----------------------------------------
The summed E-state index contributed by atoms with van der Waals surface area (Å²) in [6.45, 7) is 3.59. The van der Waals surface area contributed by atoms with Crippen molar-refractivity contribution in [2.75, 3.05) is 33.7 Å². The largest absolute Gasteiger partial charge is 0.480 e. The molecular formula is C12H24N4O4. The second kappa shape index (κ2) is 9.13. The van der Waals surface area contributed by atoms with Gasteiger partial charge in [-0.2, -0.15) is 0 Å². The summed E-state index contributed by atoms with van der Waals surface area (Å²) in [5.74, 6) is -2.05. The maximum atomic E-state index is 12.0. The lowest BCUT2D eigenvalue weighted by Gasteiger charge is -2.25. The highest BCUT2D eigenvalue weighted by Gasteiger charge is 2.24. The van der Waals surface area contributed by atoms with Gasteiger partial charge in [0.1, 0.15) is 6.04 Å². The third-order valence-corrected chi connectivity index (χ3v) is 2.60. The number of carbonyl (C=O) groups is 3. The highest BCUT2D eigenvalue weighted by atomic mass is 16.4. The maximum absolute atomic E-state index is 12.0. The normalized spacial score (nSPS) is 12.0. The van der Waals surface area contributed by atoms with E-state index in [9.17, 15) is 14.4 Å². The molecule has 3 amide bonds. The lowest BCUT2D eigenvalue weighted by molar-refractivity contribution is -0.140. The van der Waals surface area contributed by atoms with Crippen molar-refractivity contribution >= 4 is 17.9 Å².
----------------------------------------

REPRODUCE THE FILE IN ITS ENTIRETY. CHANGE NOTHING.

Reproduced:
The summed E-state index contributed by atoms with van der Waals surface area (Å²) in [6.45, 7) is 3.59. The van der Waals surface area contributed by atoms with Crippen molar-refractivity contribution in [2.75, 3.05) is 33.7 Å². The largest absolute Gasteiger partial charge is 0.480 e. The molecular formula is C12H24N4O4. The second kappa shape index (κ2) is 9.13. The van der Waals surface area contributed by atoms with Gasteiger partial charge in [-0.2, -0.15) is 0 Å². The summed E-state index contributed by atoms with van der Waals surface area (Å²) in [5.74, 6) is -2.05. The maximum atomic E-state index is 12.0. The lowest BCUT2D eigenvalue weighted by Gasteiger charge is -2.25. The highest BCUT2D eigenvalue weighted by Gasteiger charge is 2.24. The van der Waals surface area contributed by atoms with Gasteiger partial charge in [0.1, 0.15) is 6.04 Å². The third-order valence-corrected chi connectivity index (χ3v) is 2.60. The number of carbonyl (C=O) groups is 3. The highest BCUT2D eigenvalue weighted by atomic mass is 16.4. The maximum absolute atomic E-state index is 12.0. The normalized spacial score (nSPS) is 12.0. The van der Waals surface area contributed by atoms with E-state index in [9.17, 15) is 14.4 Å². The molecule has 3 amide bonds. The lowest BCUT2D eigenvalue weighted by molar-refractivity contribution is -0.140. The van der Waals surface area contributed by atoms with Crippen molar-refractivity contribution >= 4 is 17.9 Å².